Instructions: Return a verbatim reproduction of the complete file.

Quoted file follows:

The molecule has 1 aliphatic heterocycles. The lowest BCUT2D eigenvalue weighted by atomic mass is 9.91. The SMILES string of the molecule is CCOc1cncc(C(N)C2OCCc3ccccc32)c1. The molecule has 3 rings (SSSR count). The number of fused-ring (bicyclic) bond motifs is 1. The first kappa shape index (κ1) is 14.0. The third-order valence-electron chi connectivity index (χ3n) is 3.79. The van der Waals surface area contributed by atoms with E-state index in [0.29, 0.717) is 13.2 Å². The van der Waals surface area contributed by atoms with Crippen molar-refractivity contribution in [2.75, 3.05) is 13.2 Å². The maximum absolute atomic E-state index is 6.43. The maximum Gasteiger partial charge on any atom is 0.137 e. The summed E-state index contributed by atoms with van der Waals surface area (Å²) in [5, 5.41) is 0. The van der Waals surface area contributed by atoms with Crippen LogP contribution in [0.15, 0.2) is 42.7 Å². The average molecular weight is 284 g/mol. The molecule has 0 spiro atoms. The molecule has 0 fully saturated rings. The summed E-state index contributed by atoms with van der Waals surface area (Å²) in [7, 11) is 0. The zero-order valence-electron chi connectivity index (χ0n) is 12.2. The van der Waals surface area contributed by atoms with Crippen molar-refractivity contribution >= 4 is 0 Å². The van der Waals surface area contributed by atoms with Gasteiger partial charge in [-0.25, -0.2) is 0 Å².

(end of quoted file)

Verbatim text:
The molecule has 1 aliphatic heterocycles. The lowest BCUT2D eigenvalue weighted by atomic mass is 9.91. The SMILES string of the molecule is CCOc1cncc(C(N)C2OCCc3ccccc32)c1. The molecule has 3 rings (SSSR count). The number of fused-ring (bicyclic) bond motifs is 1. The first kappa shape index (κ1) is 14.0. The third-order valence-electron chi connectivity index (χ3n) is 3.79. The van der Waals surface area contributed by atoms with E-state index in [0.29, 0.717) is 13.2 Å². The van der Waals surface area contributed by atoms with Crippen molar-refractivity contribution in [2.75, 3.05) is 13.2 Å². The maximum absolute atomic E-state index is 6.43. The maximum Gasteiger partial charge on any atom is 0.137 e. The summed E-state index contributed by atoms with van der Waals surface area (Å²) in [5, 5.41) is 0. The van der Waals surface area contributed by atoms with Crippen LogP contribution in [0.15, 0.2) is 42.7 Å². The average molecular weight is 284 g/mol. The molecule has 0 spiro atoms. The molecule has 0 fully saturated rings. The summed E-state index contributed by atoms with van der Waals surface area (Å²) in [7, 11) is 0. The zero-order valence-electron chi connectivity index (χ0n) is 12.2. The van der Waals surface area contributed by atoms with Crippen molar-refractivity contribution >= 4 is 0 Å². The van der Waals surface area contributed by atoms with Gasteiger partial charge in [-0.25, -0.2) is 0 Å².